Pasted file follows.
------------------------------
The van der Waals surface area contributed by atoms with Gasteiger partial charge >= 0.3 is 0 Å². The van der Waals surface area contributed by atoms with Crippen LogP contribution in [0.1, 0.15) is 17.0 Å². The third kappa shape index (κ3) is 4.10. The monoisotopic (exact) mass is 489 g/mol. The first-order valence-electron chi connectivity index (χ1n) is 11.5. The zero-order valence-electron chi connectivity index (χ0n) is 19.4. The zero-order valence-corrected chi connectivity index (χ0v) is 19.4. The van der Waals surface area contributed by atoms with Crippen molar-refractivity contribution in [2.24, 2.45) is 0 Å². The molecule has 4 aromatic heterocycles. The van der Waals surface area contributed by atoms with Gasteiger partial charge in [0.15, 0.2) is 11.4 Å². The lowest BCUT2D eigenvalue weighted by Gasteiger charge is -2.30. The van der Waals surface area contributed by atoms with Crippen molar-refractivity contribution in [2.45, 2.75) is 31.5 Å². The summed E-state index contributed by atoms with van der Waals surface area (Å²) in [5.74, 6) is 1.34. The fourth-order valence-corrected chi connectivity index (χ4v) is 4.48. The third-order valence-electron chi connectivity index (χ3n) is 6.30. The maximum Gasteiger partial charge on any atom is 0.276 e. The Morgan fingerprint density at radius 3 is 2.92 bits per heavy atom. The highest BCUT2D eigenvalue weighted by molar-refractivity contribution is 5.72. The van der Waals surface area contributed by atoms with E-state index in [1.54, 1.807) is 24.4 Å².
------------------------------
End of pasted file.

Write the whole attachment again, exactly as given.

The van der Waals surface area contributed by atoms with Gasteiger partial charge >= 0.3 is 0 Å². The van der Waals surface area contributed by atoms with Crippen LogP contribution in [0.1, 0.15) is 17.0 Å². The third kappa shape index (κ3) is 4.10. The monoisotopic (exact) mass is 489 g/mol. The first-order valence-electron chi connectivity index (χ1n) is 11.5. The zero-order valence-electron chi connectivity index (χ0n) is 19.4. The zero-order valence-corrected chi connectivity index (χ0v) is 19.4. The van der Waals surface area contributed by atoms with Crippen molar-refractivity contribution in [2.24, 2.45) is 0 Å². The molecule has 4 aromatic heterocycles. The van der Waals surface area contributed by atoms with Gasteiger partial charge in [0.15, 0.2) is 11.4 Å². The lowest BCUT2D eigenvalue weighted by Gasteiger charge is -2.30. The van der Waals surface area contributed by atoms with Crippen molar-refractivity contribution in [2.45, 2.75) is 31.5 Å². The summed E-state index contributed by atoms with van der Waals surface area (Å²) in [5.74, 6) is 1.34. The fourth-order valence-corrected chi connectivity index (χ4v) is 4.48. The third-order valence-electron chi connectivity index (χ3n) is 6.30. The maximum Gasteiger partial charge on any atom is 0.276 e. The Morgan fingerprint density at radius 3 is 2.92 bits per heavy atom. The highest BCUT2D eigenvalue weighted by molar-refractivity contribution is 5.72. The van der Waals surface area contributed by atoms with E-state index in [1.54, 1.807) is 24.4 Å².